We have walked on the moon, sent rovers to Mars, and discovered planets light-years away. But the farthest we have ventured inside our own planet--the 7.6-mile-deep Kola Superdeep Borehole in the Russian Arctic--got us only 0.4 percent of the way to the core. The inner earth has been terra incognita, until now.
Using technologies analogous to medical CAT scans, geologists are virtually peeling back our planet's outer layers and exposing its internal life in exquisite, three-dimensional detail. To create this big-picture view, University of Southern California geophysicist Thorsten Becker used seismic tomography, which tracks waves produced by earthquakes as they travel around and through the earth. The model reveals the structure of the mantle--the thick shell of hot, compressed rock that lies between the crust and the core. The mantle, which makes up more than four-fifths of the earth's volume, is energized by radioactive heating within it and by the molten iron outer core below it. "As the core gives off heat," Becker says, "the mantle convects, moving sluggishly, like a pot of boiling honey." That slow churning, in turn, drags the crust with it.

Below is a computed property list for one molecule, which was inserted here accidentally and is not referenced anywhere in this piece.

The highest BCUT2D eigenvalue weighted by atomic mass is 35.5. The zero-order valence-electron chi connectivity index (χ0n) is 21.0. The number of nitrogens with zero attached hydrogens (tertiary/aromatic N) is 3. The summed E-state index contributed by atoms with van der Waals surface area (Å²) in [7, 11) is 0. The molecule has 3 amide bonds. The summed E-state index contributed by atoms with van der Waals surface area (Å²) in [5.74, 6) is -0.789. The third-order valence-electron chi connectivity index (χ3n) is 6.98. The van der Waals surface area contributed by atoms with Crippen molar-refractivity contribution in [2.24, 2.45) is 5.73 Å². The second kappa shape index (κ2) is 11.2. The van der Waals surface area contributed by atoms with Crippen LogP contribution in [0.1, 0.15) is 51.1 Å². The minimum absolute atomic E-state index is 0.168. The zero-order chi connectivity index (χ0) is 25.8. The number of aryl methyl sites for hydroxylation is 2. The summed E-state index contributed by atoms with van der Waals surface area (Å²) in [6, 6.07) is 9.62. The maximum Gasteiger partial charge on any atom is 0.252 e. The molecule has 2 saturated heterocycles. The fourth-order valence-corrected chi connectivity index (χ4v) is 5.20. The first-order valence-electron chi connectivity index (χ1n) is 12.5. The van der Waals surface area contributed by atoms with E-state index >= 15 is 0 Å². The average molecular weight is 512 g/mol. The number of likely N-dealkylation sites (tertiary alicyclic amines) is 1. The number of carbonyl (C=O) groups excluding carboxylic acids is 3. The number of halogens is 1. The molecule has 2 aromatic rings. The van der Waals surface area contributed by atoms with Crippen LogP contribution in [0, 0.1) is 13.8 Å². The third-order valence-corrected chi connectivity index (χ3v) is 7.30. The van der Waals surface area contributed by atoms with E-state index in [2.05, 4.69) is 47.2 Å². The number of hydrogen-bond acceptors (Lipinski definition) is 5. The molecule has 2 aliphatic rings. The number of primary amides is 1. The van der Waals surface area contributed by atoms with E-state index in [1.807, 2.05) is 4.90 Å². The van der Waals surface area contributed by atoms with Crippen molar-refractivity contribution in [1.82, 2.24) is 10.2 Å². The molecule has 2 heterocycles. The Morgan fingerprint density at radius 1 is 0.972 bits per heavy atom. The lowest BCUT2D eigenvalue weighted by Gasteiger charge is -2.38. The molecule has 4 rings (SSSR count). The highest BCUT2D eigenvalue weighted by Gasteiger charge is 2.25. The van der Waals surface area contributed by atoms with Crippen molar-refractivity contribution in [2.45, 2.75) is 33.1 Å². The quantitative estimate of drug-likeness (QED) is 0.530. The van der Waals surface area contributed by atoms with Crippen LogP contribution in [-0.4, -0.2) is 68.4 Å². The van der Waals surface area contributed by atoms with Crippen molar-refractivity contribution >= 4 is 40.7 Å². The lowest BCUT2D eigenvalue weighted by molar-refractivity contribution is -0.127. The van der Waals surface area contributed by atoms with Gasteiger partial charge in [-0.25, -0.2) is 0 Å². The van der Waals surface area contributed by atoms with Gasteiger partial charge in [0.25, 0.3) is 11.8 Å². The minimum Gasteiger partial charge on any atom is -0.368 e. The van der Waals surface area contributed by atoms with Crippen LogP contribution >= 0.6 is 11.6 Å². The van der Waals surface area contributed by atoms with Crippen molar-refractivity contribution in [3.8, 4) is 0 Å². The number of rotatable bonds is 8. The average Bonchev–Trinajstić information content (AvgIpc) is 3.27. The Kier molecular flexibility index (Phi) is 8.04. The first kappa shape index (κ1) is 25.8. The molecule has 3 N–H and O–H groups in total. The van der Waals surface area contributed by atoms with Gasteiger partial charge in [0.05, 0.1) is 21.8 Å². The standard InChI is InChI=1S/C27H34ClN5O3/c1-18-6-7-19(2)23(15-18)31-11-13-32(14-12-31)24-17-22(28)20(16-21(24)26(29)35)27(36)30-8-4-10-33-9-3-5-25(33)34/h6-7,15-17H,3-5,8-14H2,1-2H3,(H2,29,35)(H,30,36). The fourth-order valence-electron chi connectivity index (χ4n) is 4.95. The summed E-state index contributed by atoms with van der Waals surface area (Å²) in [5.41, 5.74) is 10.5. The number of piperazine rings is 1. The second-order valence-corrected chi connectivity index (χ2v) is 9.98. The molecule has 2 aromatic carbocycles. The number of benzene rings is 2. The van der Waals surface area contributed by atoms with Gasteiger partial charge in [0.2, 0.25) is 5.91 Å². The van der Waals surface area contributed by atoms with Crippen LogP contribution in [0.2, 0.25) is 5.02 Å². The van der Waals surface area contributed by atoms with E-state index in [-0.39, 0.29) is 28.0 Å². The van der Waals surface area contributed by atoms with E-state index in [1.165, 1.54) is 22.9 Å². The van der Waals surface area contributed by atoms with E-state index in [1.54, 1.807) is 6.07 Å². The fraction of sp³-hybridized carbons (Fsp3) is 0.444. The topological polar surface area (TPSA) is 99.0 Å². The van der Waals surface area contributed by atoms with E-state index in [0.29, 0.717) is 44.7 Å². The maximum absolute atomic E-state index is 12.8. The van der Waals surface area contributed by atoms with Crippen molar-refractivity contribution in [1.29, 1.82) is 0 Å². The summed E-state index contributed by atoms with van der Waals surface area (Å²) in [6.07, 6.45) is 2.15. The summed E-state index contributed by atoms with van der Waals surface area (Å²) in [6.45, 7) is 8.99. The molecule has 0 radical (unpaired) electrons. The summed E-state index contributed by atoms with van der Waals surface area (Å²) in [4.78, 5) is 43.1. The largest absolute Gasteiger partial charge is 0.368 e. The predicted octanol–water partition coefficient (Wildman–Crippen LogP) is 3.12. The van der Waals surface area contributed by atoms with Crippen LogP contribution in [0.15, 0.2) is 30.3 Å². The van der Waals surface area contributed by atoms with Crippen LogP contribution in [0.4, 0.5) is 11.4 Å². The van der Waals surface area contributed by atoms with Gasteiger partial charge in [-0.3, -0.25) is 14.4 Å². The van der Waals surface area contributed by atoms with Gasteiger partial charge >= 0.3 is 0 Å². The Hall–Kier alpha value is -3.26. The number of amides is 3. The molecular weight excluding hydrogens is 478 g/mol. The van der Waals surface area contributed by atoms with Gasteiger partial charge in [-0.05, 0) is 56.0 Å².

Seismic waves move through relatively hot regions (red) more slowly and cold regions (blue) more quickly than through the rest of the mantle. By measuring the motions of those waves, Becker was able to create this thermal map, with the sphere in the middle showing the temperature at the deepest point of the mantle. (Lumps delineate the temperature anomalies; gold arrows denote how quickly different regions of the mantle and crust are moving, with the longest indicating four inches a year.) "Mantle convections drive plate tectonics," Becker says. "So if we want to understand anything that happens on the surface geologically, from mountain-building to earthquakes, we need to understand the deep movements of the mantle."
This gallery originally ran in the Invisible Planet special issue in July-August, 2011.